Today, 11.11.2010 I read some nice sentiments about Veterans Day on Facebook. A poet-friend posted that fine & famous Flanders Field poem by the Canadian WWI doctor which moved me.
But one line in it stuck out, the “foe” line urging us to carry on the fight…
My “Bill Buckley” poem carries a different message. See what you think.
“A KISS FOR BILL BUCKLEY” –A POEM
FOR A SHELL-SHOCKED COBH MAN
Bill Buckley was a Cobh man
who fought in World War One.
“For King & Country” he signed on:
they gave Bill a shilling and a gun.
Ten million lost their lives on Flanders Field
(–do they push up poppies still?)
Another twenty million lost a limb or two;
yet more lost shell-shocked minds –like Bill.
Bombs that burst in air; four years of boredom;
mud & rats & poison gas that ate out lungs;
& baskets to keep basket cases in one place.
Shells that shocked and shells that shattered, so
loud & for so long, they ground the entrenched
soldiers down & made some Trembling Mad. And
when Bill Buckley trembled too, the sergeant said
“Pull yourself together man & stop that faking!”)
In the palaces, it was A Very Different War: Regal-
Rival Cousin Kings & Czars & Kais’rs with wax’d
& twirly facial hair & heavy-medall’d chests. And
endless Stars & Bars of This & That & Orders of
the Other. & Scrambled Egg & Braided Sash &
Epaulet’d Ostrich Plumes. And Ceremonial Swords!
:a rifle just looks WRONG in a palace-portrait!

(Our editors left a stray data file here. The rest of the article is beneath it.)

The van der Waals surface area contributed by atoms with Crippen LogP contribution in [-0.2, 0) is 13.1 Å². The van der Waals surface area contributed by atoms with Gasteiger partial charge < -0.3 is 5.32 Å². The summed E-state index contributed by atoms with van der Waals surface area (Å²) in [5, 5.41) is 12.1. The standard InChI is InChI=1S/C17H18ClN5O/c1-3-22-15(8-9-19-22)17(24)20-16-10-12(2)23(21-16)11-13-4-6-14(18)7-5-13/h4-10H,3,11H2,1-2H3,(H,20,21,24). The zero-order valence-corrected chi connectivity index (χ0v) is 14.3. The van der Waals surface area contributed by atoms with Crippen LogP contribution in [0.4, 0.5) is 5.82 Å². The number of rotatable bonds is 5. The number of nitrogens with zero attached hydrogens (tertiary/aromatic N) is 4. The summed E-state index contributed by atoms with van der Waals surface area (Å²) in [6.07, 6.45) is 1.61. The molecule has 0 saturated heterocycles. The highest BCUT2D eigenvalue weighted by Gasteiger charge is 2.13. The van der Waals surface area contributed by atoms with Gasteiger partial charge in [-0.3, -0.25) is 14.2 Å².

All-in-all a Lovely War! So dulce, so decorum!
But, straddle worlds of bravery & folly? Connect
the realms of Mud & Marble? A war so much
the very model of a Comic-Opera Holocaust?
(And, by all accounts, –absolutely no-one’s fault!)?
“The War to End All Wars” War; the “Never-Again”
& “War is Over” Wars. Not to mention, “The War
is Over & Over” War -The War that started WWII?
Back home poor Bill lived out his lonely postwar
years, a blood-shot shell-shocked shadow of his
pre-war self; possessed by the unrelenting ghosts
of Flanders Field who followed him to Cobh.
As kids we’d see him rage & shout on Laundry Hill
at demons in the tall dark trees across the road.
Squaring-off, he’d call them out in that “Come on,
you bastards: put up your dukes” angry voice.
He scared us kids –until we too were old enough
to get the joke: it was only Bill.
One day on Laundry Hill my father & my sister
(–not yet ten) saw Bill again take on the ghosts.
& when my Dad explained the Shell-Shocked
Pain of War that made life hell, my ten year old
sister crossed the road & gave poor Bill a kiss!
[A kiss that had to last dear Bill a lifetime!]
[ End of Excerpt #11.]
The new book is very close to being finished. You can follow successive excerpts here on my blog. And/or –reserve your copy at the pre-publication price of $24 ( plus handling) by e-mailing your reservation to me at email@example.com.